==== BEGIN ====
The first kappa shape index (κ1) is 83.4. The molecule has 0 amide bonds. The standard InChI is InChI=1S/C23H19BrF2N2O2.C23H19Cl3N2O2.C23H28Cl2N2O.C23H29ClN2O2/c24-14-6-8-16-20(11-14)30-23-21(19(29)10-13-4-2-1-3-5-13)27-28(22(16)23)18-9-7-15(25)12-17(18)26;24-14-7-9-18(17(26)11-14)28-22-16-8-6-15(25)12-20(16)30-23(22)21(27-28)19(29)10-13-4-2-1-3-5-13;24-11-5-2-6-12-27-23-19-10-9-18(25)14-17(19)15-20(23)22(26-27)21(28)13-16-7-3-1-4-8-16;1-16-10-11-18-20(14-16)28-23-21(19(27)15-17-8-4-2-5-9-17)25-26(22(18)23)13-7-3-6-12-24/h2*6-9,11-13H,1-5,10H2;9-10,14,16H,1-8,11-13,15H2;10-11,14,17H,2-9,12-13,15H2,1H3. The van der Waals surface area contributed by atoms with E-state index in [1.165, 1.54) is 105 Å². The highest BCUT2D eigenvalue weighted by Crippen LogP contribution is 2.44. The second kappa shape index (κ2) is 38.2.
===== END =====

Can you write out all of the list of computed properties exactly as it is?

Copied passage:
The first kappa shape index (κ1) is 83.4. The molecule has 0 amide bonds. The standard InChI is InChI=1S/C23H19BrF2N2O2.C23H19Cl3N2O2.C23H28Cl2N2O.C23H29ClN2O2/c24-14-6-8-16-20(11-14)30-23-21(19(29)10-13-4-2-1-3-5-13)27-28(22(16)23)18-9-7-15(25)12-17(18)26;24-14-7-9-18(17(26)11-14)28-22-16-8-6-15(25)12-20(16)30-23(22)21(27-28)19(29)10-13-4-2-1-3-5-13;24-11-5-2-6-12-27-23-19-10-9-18(25)14-17(19)15-20(23)22(26-27)21(28)13-16-7-3-1-4-8-16;1-16-10-11-18-20(14-16)28-23-21(19(27)15-17-8-4-2-5-9-17)25-26(22(18)23)13-7-3-6-12-24/h2*6-9,11-13H,1-5,10H2;9-10,14,16H,1-8,11-13,15H2;10-11,14,17H,2-9,12-13,15H2,1H3. The van der Waals surface area contributed by atoms with E-state index in [1.165, 1.54) is 105 Å². The highest BCUT2D eigenvalue weighted by Crippen LogP contribution is 2.44. The second kappa shape index (κ2) is 38.2.